Last week we discussed what employees should know about workplace harassment, but employers also need to be aware of their role in preventing harassment in South Jersey.
What Does Sexual Harassment Look Like?
According to the Equal Employment Opportunity Commission, sexual harassment is “unwelcome sexual advances, requests for sexual favors, and other verbal or physical harassment of a sexual nature.” Such harassment creates an intimidating, hostile, or offensive workplace environment.
A harasser can be the person’s supervisor, manager, or coworker. This is why you must have protocols in place that allow employees to make complaints to someone other than their supervisor or HR manager.
While both men and women can both experience harassment), statistics show that women are overwhelmingly the victims of sexual harassment in the workplace, filing 79% of all complaints.
How Can You Prevent Harassment?
- Make your sexual harassment policy clear – Your policy should be included in the employee handbook and should:
- define sexual harassment
- state clearly that sexual harassment will not be tolerated
- state that employees who violate this policy will be disciplined and/or fired
- lay out a clear procedure for filing sexual harassment complaints
- state that all complaints will be investigated fully, and
- state there is zero tolerance for retaliation against anyone who files a sexual harassment complaint
- Train your employees – At least once a year you should hold training sessions for all employees. These sessions should cover what sexual harassment is; your complaint procedure; that all employees have the right to a harassment-free workplace; and that employees should not be afraid to file complaints. In a recent survey, it was found that 66.6% of employees were not aware of a company policy on how to address sexual harassment, and only 50% knew who they could discuss a complaint with.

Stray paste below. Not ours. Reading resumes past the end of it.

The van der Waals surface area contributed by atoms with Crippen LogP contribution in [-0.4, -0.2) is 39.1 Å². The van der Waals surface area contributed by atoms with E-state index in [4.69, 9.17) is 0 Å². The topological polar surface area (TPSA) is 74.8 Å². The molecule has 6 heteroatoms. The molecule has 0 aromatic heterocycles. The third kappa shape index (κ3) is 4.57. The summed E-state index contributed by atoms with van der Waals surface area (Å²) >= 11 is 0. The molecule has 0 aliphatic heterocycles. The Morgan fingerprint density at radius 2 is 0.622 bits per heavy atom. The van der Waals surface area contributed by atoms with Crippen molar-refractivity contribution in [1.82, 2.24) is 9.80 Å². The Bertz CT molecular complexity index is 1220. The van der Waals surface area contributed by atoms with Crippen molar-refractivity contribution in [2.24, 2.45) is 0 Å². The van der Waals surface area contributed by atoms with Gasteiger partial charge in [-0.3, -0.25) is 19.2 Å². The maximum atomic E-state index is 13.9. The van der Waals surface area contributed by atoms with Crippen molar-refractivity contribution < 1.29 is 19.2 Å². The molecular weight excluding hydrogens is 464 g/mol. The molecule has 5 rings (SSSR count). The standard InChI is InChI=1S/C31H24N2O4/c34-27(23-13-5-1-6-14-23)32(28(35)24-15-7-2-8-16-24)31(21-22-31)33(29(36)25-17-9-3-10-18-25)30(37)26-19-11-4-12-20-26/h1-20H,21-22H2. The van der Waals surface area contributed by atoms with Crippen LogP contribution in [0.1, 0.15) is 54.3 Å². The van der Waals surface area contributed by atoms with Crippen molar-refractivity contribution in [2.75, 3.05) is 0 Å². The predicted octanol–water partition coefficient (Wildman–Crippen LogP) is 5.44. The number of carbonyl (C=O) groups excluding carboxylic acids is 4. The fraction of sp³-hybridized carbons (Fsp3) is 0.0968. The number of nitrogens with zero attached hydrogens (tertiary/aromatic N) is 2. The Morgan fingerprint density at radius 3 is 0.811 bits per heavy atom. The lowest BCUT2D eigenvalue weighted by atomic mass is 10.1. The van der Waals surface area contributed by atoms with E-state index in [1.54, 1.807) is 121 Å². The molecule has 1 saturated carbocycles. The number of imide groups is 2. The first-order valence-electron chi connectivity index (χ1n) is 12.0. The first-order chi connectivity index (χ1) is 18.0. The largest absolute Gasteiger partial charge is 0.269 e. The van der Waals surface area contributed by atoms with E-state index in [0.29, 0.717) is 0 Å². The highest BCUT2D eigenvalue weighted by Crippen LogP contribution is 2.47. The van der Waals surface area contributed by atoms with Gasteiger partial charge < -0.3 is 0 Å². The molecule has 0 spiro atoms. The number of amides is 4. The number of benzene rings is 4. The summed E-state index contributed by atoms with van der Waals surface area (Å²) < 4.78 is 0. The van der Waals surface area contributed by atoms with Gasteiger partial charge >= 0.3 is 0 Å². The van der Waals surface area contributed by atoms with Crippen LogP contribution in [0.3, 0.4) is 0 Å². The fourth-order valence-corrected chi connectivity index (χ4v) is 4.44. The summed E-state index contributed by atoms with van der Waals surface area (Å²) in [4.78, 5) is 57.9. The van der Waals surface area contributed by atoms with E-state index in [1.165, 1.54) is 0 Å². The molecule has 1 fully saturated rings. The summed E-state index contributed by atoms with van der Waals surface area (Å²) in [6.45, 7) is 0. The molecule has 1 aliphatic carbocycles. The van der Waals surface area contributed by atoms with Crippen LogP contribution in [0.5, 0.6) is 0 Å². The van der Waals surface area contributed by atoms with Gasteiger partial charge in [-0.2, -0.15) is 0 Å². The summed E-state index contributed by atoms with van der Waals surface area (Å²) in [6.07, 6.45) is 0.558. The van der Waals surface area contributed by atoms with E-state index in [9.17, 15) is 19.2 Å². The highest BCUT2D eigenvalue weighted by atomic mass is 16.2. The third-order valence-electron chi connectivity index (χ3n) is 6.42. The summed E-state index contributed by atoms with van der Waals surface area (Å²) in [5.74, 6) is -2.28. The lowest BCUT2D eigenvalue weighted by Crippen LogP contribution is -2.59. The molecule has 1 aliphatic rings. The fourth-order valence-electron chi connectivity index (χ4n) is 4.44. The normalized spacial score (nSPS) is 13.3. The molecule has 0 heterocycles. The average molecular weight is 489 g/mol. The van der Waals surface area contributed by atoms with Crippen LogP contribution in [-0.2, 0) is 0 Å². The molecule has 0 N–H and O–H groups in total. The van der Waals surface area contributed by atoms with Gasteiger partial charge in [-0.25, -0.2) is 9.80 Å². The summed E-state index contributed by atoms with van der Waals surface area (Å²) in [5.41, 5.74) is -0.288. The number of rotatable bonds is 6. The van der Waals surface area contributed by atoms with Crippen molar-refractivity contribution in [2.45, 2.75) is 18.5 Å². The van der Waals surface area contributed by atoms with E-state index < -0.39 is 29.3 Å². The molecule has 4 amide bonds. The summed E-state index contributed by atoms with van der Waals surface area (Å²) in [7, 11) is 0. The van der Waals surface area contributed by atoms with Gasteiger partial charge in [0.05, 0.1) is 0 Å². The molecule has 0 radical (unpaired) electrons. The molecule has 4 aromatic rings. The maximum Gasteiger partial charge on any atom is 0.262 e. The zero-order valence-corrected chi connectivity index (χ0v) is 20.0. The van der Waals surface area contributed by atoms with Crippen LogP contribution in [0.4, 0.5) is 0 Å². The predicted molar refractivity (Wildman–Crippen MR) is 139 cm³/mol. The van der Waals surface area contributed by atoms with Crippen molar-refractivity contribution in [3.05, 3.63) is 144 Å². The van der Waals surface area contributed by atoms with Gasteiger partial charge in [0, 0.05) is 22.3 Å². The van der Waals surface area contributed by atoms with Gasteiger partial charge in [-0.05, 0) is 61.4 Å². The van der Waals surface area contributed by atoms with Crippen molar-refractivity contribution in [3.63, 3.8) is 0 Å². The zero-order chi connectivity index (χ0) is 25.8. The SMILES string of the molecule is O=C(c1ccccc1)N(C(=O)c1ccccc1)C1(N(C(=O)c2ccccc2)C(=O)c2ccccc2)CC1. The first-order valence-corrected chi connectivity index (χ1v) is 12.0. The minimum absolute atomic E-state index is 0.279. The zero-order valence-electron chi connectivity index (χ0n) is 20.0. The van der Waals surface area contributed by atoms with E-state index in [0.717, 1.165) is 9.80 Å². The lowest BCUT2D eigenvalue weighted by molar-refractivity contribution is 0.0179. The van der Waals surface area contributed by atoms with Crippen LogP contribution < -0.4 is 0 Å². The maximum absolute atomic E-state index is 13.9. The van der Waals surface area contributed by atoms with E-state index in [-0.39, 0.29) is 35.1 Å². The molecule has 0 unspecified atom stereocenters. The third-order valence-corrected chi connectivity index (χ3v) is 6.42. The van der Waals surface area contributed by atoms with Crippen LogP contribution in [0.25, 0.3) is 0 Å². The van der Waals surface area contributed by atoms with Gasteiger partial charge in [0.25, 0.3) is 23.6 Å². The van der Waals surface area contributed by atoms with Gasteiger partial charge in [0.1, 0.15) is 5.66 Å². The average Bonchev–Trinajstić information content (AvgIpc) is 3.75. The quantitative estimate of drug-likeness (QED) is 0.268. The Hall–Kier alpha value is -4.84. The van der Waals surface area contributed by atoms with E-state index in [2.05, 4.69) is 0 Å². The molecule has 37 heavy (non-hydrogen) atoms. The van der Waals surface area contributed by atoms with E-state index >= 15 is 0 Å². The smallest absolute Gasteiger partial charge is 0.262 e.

- Train your supervisors and managers – You should also hold an annual training session for upper-level management that is separate from the employee sessions. This session should educate supervisors and managers about how to investigate and handle harassment complaints.
- Engage with your employees – Be in the habit of periodically checking up with your employees. Ask them for their input on the work environment and if anything could be improved. Take a visual inspection of the workplace, looking for any offensive posters or notes. Keeping the lines of communication open with your employees and supervisors is key to fostering a healthy work environment.
- Take all complaints seriously – If someone registers a sexual harassment complaint, investigate the matter immediately. If the complaint is true, take swift and effective action. Even if the complaint is invalid, your employees will know you are serious about your policy.
Know It All: Providing Expert Investigations in South Jersey
From employee misconduct investigations to training sessions on workplace harassment in South Jersey, Know It All has the expertise your company needs. Contact us for more information on our South Jersey corporate training and investigation services.